- Discharge or runny ears
          - Constant pulling of ears​

 Each day my child…

  • ​Does at least 60 minutes of moderate to vigorousExternal Linkphysical activity per day such as playing outside, walking, riding a bike/scooter, dancing, ball games and playing sport.
  • Regularly drinks plain water (if offering other drinks, offer low-fat milk rather than cordial, juice, soft drink.)
  • External LinkEats a variety of foods from the five food groups (vegetables and fruit; breads and cereals; meat and alternatives; dairy and alternatives) and only limited junk food
  • Has a parent/carer's help withExternal Linkbrushing teeth (morning and night)
  • Has stories shared with them and we talk/yarn, sing, play and read at least one book

 My child…

 Learning and problem solving – my child can…

  • ​Identify and name the primaryExternal Linkcolours and some of the secondary colours – red, blue, yellow, green and orange
  • External Link Count to 10
  • Listen to short stories and recall simple details of the story
  • UseExternal Linktime concepts to tell a story or describe what’s happened
  • Take turns with others when talking, yarning and playingExternal Linkgames
  • External Link Learn new tasks and activities when shown

 Speech, language and communication – my child…

  • ​Can recognise theirExternal Linkown name and the names of members of their family
  • HasExternal Linkspeech which is easily understood by both friends, family and unfamiliar listeners
  • May be able to identify someExternal Linkletters of the alphabet
  • CanExternal Linkanswer questions asked of them and ask questions of others, for example, “Why is the sky blue and the grass green?”
  • Can followExternal Linkverbal ​directions given by adults and peers

 Physical ability – my child has a…

  • ​Basic level ofExternal Linkmovement skills, including being able to throw and catch a bounced ball (most of the time), climb, hop and stand on one foot
  • Range ofExternal Linkfine motor skills for their age - cut on a line with scissors, use a pencil to colour in, begin toExternal Linkwrite their name, and draw a person with two to four body parts

 Self-care – my child can…

  • ​Take themselves to the toilet
  • External LinkBlow their own nose
  • Dress themselves
  • Put their own shoes and socks on
  • Feed themselves, open a water bottle and a lunch box
  • External LinkOrganise their belongings and pack their own school bag
  • Understand the need to wear aExternal Linkhat and sunscreen when outside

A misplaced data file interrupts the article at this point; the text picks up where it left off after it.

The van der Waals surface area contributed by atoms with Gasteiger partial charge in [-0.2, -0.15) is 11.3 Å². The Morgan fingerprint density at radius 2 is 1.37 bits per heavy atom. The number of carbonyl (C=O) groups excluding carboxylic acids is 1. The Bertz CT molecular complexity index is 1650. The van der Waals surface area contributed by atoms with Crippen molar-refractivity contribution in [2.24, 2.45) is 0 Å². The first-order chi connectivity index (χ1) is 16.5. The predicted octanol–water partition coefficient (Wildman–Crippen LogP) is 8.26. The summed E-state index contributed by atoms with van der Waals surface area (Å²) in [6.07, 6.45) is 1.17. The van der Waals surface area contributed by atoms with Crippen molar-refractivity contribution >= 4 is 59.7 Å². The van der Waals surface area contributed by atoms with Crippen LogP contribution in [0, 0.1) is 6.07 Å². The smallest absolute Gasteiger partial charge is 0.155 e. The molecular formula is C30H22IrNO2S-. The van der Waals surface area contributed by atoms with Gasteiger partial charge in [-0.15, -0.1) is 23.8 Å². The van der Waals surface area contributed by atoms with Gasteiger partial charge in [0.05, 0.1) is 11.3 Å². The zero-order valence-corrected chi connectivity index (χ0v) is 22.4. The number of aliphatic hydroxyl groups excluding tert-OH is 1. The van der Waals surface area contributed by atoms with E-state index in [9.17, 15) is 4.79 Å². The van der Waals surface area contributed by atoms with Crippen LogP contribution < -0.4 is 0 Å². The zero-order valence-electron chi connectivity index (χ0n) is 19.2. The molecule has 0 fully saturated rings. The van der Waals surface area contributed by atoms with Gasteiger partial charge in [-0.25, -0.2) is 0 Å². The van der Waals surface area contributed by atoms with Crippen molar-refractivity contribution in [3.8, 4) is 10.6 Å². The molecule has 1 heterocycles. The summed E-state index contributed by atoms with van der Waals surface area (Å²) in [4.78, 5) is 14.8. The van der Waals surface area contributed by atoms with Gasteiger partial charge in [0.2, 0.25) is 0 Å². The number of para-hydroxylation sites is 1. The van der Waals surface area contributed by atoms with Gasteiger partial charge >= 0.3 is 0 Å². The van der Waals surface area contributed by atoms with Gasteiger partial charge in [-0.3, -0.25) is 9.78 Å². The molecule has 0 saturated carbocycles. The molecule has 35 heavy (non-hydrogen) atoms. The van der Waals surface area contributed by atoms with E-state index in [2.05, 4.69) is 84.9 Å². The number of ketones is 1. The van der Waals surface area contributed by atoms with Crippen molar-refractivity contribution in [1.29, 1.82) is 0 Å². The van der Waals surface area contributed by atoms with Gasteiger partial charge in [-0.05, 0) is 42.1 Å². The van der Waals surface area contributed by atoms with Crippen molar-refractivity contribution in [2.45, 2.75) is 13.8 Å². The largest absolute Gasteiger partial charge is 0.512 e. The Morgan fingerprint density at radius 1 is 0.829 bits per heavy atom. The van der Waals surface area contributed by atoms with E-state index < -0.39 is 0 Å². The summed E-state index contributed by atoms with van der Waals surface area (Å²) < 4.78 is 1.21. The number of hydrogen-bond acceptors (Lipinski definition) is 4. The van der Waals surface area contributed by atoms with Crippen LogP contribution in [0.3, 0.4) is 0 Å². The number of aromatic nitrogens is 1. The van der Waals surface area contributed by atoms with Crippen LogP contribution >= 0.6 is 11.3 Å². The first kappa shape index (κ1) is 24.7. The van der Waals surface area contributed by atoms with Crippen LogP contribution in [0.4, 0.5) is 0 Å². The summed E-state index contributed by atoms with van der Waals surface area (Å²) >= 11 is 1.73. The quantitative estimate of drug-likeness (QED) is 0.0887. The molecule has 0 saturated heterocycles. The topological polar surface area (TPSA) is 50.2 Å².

Feelings, behaviours and social skills – my child…

  • External LinkEnjoys doing new things
  • CanExternal Linkfocus on tasks for about five minutes e.g. a story; craft activity; etc.
  • Moves easily between activities on their own
  • Identifies feelings such as happy, sad and angry
  • Is becoming more creative with make believe play
  • External LinkShares and plays well with other children of the same age and can:
          - Take turns
          - Play games with otherExternal Linkchildren
          - Understand and follow simple rules

You know your child best, if you have any concerns about their brain development, growth, health or wellbeing it’s important toExternal Linkact early and talk to a trusted health professional.

Talk to a child and family health nurse at your local child and family health centre​ or your family GP.​

​Helpful links

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External Link NSW health child personal health record (Blue Book) helps keep track of children’s brain development, health and growth in the early years including average growth and developmental milestones children achieve and when to act early for extra support.

External Link NSLHD supporting the transition to school video series provides practical ideas to help parents, carers, early childhood educators and teachers to support children have a positive start to school.

External Link NSW Government  produces numerous resources to help parents and carers find the right childcare/preschool; enrol their child in a NSW public school; and support children to have a positive start to school.

External LinkThe Raising Children Network website offers many practical tips for parents and carers including helping children prepare for, and adjust, to T

External Link Learning Potential includes practical tips and ideas to help nurture children and young people’s learning potential.

External Link​To find a general practitioner or other health service visit Healthdirect.​​